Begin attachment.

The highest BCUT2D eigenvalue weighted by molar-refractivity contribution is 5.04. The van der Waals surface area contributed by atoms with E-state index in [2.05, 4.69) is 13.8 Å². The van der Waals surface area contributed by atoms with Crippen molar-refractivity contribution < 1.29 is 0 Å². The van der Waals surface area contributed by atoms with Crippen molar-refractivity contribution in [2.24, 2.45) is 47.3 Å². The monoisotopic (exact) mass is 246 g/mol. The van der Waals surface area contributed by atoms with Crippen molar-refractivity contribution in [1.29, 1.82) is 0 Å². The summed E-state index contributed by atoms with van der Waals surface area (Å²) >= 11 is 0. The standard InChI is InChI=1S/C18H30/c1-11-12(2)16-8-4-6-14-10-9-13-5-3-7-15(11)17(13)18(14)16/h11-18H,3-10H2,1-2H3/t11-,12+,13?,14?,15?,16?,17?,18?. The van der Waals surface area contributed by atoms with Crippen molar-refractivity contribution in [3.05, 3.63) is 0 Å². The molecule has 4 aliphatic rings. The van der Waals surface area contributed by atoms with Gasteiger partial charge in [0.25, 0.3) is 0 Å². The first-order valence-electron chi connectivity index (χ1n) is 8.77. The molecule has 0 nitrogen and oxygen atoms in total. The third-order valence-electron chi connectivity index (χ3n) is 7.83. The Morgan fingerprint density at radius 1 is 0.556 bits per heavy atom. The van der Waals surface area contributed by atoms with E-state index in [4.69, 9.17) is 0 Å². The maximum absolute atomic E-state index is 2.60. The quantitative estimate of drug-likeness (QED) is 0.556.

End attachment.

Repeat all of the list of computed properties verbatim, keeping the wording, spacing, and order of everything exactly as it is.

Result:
The highest BCUT2D eigenvalue weighted by molar-refractivity contribution is 5.04. The van der Waals surface area contributed by atoms with E-state index in [2.05, 4.69) is 13.8 Å². The van der Waals surface area contributed by atoms with Crippen molar-refractivity contribution < 1.29 is 0 Å². The van der Waals surface area contributed by atoms with Crippen molar-refractivity contribution in [2.24, 2.45) is 47.3 Å². The monoisotopic (exact) mass is 246 g/mol. The van der Waals surface area contributed by atoms with Crippen molar-refractivity contribution in [1.29, 1.82) is 0 Å². The summed E-state index contributed by atoms with van der Waals surface area (Å²) >= 11 is 0. The standard InChI is InChI=1S/C18H30/c1-11-12(2)16-8-4-6-14-10-9-13-5-3-7-15(11)17(13)18(14)16/h11-18H,3-10H2,1-2H3/t11-,12+,13?,14?,15?,16?,17?,18?. The van der Waals surface area contributed by atoms with Crippen molar-refractivity contribution in [3.05, 3.63) is 0 Å². The molecule has 4 aliphatic rings. The van der Waals surface area contributed by atoms with Gasteiger partial charge in [0.25, 0.3) is 0 Å². The first-order valence-electron chi connectivity index (χ1n) is 8.77. The molecule has 0 nitrogen and oxygen atoms in total. The third-order valence-electron chi connectivity index (χ3n) is 7.83. The Morgan fingerprint density at radius 1 is 0.556 bits per heavy atom. The van der Waals surface area contributed by atoms with E-state index in [4.69, 9.17) is 0 Å². The maximum absolute atomic E-state index is 2.60. The quantitative estimate of drug-likeness (QED) is 0.556.